The ceramic tile that covers the flooring, or the tile that serves as a skirting or baseboard, must always be set softly over the tile flooring for the obvious reason of not impeding mobility and preventing acoustic bridges.

The same criteria are applied for flooring perimeter joints and tile covering. When movements in the substrate are anticipated or when using or climatic.

Floor Tiles Joint Perimeter

conditions call for it, a tile expansion joint must be fitted at the junctions of enclosures and partitions on surfaces bigger than 10 m2.

It should be noted that wall perimeter joints play a key role in acoustic insulation; hence we always recommend including them.

The perimeter joints on tiled floors with a surface area of less than 10 m2 may be skipped if it is believed that waterproofing, cleanliness, or the aesthetics of the covering may be compromised. In this situation, the ceramic tile must be at least 5 mm away from the building component, limiting its possible movement.

Floor Tiles Joint Intermediate

The intermediate joint divides the entire floor tiles surface into smaller portions, ensuring that each section responds appropriately to movement from within or outside.

For any outside flooring longer than 10 meters or wider, expansion joints made of tiles must be considered. They must be installed every 4.5 to 5 m to create sections with a maximum surface area of 25 m2.

This arrangement must also be used for interior flooring that receives radiant heating, is exposed to sunlight, is subject to dynamic or static building loads, or moves due to substrate or structure movement.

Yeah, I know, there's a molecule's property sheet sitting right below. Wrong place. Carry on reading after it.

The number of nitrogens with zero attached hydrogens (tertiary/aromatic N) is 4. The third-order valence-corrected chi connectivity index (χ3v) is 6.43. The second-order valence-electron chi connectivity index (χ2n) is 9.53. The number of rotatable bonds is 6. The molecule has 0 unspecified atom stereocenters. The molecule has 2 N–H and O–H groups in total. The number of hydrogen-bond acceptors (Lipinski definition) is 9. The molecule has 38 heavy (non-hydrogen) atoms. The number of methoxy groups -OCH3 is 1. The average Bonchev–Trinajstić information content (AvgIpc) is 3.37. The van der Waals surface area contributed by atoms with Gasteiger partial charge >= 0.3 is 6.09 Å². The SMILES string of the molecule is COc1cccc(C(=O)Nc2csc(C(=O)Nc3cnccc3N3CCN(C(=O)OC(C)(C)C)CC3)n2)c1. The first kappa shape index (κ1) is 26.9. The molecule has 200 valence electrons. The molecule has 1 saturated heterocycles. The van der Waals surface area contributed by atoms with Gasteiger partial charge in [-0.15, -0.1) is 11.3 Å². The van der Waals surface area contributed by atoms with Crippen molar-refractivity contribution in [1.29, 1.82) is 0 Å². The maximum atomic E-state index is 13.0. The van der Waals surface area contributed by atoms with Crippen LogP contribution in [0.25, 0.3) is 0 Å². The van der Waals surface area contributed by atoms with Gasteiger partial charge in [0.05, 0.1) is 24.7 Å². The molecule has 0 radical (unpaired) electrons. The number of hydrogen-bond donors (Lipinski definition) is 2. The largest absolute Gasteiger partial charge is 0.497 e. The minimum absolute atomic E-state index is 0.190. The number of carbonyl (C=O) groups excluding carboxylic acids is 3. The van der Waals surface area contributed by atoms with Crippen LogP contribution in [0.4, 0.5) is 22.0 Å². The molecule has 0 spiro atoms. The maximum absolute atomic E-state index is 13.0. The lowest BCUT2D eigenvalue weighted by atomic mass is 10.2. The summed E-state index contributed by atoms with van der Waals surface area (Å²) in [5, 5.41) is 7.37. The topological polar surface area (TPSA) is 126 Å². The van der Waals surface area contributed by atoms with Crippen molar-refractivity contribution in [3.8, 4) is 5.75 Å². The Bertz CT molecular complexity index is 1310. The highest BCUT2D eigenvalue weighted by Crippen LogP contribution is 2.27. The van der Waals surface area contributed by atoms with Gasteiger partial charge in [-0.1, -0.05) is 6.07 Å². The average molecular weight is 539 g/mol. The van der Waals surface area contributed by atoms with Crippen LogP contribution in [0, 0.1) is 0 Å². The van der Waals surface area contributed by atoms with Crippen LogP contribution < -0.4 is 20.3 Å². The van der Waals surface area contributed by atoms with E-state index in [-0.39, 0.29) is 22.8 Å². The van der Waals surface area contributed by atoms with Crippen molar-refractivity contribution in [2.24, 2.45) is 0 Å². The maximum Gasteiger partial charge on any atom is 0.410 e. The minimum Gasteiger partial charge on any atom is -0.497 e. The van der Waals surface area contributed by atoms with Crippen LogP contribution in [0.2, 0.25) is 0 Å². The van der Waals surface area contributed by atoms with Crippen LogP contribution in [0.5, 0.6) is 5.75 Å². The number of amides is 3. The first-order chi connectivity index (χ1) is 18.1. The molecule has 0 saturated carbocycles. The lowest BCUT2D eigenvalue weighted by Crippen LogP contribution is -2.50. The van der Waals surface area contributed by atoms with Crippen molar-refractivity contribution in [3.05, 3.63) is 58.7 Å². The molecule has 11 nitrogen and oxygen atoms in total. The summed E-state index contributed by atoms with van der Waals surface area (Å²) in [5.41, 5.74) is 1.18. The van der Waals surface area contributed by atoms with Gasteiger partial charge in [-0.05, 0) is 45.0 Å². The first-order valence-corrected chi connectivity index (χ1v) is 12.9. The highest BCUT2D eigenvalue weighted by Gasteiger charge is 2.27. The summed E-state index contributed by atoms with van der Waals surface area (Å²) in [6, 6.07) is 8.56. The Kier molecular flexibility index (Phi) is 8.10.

On broad surfaces, it is preferable to split the flooring into parts with a side length of 24 to 30 m. These sections should have movement joints dimensioned.

in width and depth to absorb forces generated by the structure and the substrate. Each part should be divided into grids with sides.

between 8 and 10 meters, and joints should be 6 mm wide and deep, down to the separation layer, where the local forces within each section will be applied. With this kind of layout, the width of the intermediate joints of the sections can be decreased, and the tile-to-tile couplings can be used to hide the grid’s tile expansion joints.

The intermediate and structural joints should be combined to create a genuine partition network, which must be established in all of its characteristics during the project phase because a large surface area is typically linked to heavy-duty use.

Floor Tiles Joint Intermediate

Every 8 to 10 meters should have an intermediate tile expansion joint installed in other interior flooring types. These intermediary joints must reach the leveling layer or lower.

The tile covering should adhere to the same standards as the flooring.

Special consideration should be given to the design of tile expansion joints on exterior coverings, where vertical joints should be installed every 3.5–5 m to form a grid with the structural joints and perimeter joints, if there are any, depending on the amount of sun exposure, anticipated movements, and weather conditions.

These joints must always be at least 10 mm wide and reach the substrate at a depth of 10 mm.

Combining two different types of intermediate joints is recommended: one that is narrower and does not have mechanical protection and one that is dimensioned up to the substrates with mechanical protection.

The joint pattern is separated into regular area parts with this grid form, ensuring that the forces are properly distributed in a stratified manner.

It is recommended, under normal circumstances, to divide the ceramic flooring into 40 m2 pieces. Depending on the kind, these are the general guidelines for properly placing tile expansion joints.

Depending on the country we are in, and whatever specific rules there may be, some adjustments may need to be made.For instance, when referring to Spain, we always use the UNE-138002:2017 standard.